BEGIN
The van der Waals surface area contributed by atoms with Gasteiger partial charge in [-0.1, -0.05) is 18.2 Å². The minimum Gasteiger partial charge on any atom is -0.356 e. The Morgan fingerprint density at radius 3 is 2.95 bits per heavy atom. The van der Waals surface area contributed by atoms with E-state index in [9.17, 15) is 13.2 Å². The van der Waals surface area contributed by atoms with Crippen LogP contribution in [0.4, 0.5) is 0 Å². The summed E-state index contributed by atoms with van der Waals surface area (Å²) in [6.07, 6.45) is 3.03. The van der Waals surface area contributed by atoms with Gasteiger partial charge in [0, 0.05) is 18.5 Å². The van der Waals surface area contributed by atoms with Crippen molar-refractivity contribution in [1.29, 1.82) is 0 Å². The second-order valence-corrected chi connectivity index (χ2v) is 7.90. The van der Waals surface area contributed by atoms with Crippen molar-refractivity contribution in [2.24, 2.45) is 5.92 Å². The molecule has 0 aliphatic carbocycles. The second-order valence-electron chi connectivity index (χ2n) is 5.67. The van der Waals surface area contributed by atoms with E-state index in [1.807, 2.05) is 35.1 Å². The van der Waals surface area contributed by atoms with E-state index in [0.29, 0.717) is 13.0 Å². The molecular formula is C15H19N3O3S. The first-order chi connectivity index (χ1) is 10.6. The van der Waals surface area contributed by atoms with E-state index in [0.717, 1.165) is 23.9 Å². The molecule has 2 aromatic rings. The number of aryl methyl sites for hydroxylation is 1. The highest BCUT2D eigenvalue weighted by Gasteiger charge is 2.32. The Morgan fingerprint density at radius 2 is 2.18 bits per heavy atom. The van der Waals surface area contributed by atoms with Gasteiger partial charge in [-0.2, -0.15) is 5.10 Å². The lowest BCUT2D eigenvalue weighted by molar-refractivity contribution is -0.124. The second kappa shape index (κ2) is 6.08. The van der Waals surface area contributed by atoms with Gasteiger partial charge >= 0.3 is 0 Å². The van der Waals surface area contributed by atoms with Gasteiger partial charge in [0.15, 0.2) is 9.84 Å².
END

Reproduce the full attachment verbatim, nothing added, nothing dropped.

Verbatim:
The van der Waals surface area contributed by atoms with Gasteiger partial charge in [-0.1, -0.05) is 18.2 Å². The minimum Gasteiger partial charge on any atom is -0.356 e. The Morgan fingerprint density at radius 3 is 2.95 bits per heavy atom. The van der Waals surface area contributed by atoms with E-state index in [9.17, 15) is 13.2 Å². The van der Waals surface area contributed by atoms with Crippen LogP contribution in [0.4, 0.5) is 0 Å². The summed E-state index contributed by atoms with van der Waals surface area (Å²) in [6.07, 6.45) is 3.03. The van der Waals surface area contributed by atoms with Gasteiger partial charge in [0, 0.05) is 18.5 Å². The van der Waals surface area contributed by atoms with Crippen molar-refractivity contribution in [1.29, 1.82) is 0 Å². The second-order valence-corrected chi connectivity index (χ2v) is 7.90. The van der Waals surface area contributed by atoms with Crippen molar-refractivity contribution in [2.24, 2.45) is 5.92 Å². The molecule has 0 aliphatic carbocycles. The second-order valence-electron chi connectivity index (χ2n) is 5.67. The van der Waals surface area contributed by atoms with E-state index in [1.807, 2.05) is 35.1 Å². The van der Waals surface area contributed by atoms with E-state index in [0.29, 0.717) is 13.0 Å². The molecular formula is C15H19N3O3S. The first-order chi connectivity index (χ1) is 10.6. The van der Waals surface area contributed by atoms with E-state index in [0.717, 1.165) is 23.9 Å². The molecule has 2 aromatic rings. The number of aryl methyl sites for hydroxylation is 1. The highest BCUT2D eigenvalue weighted by Gasteiger charge is 2.32. The Morgan fingerprint density at radius 2 is 2.18 bits per heavy atom. The van der Waals surface area contributed by atoms with Gasteiger partial charge in [-0.2, -0.15) is 5.10 Å². The lowest BCUT2D eigenvalue weighted by molar-refractivity contribution is -0.124. The second kappa shape index (κ2) is 6.08. The van der Waals surface area contributed by atoms with Gasteiger partial charge >= 0.3 is 0 Å². The van der Waals surface area contributed by atoms with Gasteiger partial charge in [0.15, 0.2) is 9.84 Å².